Battle of Gallipoli

The Battle of Gallipoli took place on the Turkish peninsula of Gallipoli in World War I, in 1915. A combined Allied operation was mounted in order to eventually capture the Ottoman capital of Constantinople. The attempt failed, and an estimated 500,000 soldiers were killed, divided about equally between the Allied forces and the Turkish army. The maybe most famous casualty was the brilliant young chemist Henry Moseley.

Prelude

Russia, one of the Allied powers during the war, had problems with its supply routes over sea. The Baltic Sea was locked by the German navy, while the Black Sea’s only entrance was through the Bosporus, which was controlled by the Ottoman Empire.

By late 1914, the Western Front, in France and Belgium, had effectively become fixed. A new front was desperately needed. Also, the Allies hoped that an attack on the Ottomans would draw Bulgaria and Greece into the war on Allied side.

A first proposal to attack Turkey had already been suggested by a French minister in November 1914, but it was not supported. Later that month, navy officer Winston Churchill put forward his first plans for a naval attack on the Dardanelles. A plan for an attack and invasion of the Gallipoli peninsula was eventually approved by the British cabinet in January 1915.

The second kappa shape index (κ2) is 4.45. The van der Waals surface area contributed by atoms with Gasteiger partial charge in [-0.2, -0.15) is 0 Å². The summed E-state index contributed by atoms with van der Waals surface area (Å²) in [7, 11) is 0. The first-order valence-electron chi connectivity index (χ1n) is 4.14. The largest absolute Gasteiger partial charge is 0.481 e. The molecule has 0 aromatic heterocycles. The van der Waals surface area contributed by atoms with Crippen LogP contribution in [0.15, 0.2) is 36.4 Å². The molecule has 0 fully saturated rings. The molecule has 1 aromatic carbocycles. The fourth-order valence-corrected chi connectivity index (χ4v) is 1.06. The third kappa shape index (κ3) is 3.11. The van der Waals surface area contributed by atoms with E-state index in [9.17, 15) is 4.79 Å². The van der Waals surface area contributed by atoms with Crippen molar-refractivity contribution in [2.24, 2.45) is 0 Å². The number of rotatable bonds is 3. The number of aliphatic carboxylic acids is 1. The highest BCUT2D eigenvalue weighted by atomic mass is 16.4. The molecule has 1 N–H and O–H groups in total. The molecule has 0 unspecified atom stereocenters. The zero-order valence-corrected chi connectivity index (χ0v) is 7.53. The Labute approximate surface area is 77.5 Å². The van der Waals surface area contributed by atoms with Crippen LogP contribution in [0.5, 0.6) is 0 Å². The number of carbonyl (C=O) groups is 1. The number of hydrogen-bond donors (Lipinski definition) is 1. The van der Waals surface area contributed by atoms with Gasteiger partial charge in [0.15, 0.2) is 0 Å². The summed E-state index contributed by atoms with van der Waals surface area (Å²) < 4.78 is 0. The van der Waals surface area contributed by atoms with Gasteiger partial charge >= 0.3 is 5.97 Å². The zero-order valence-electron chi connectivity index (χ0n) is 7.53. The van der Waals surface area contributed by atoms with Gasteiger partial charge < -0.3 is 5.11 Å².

Naval attacks

On February 19, the first attack on the Dardanelles began when a large fleet of British and French vessels, including the British battleship Queen Elizabeth, bombarded Turkish artillery along the coast.

Although the attack was politically successful – Bulgaria stopped negotiations with Germany, Greece offered support, and Italy also seemed keen to enter the war on Allied side – the military effect was very small. Continued bombardments and landings on February 25 also proved unsuccessful.

A new attack was launched on March 18, targeted at the narrowest point of the Dardanelles, just a mile wide at that point. A massive fleet containing no less than 16 battleships was initially successful, eliminating many Turkish artillery batteries. However, at the end of the day, three ships had sunk (the British Ocean and Irresistible, and the French Bouvet), while many others were severely damaged, and the fleet was withdrawn.

Invasion

After the failure of the naval attacks, it had become clear that ground troops were necessary to eliminate the Turkish mobile artillery. This would allow mine sweepers to clean out the waters for the larger vessels.

Casualties

Gallipoli casualties (compiled from various sources)
 DiedWoundedTotal
Australia8,70919,44128,150
New Zealand2,7014,8527,553
Britain21,25552,23073,485
France ( estimated )10,00017,00027,000
India1,3583,4214,779
Newfoundland4993142
Total Allies44,07297,037141,109
Turkey86,692164,617251,309
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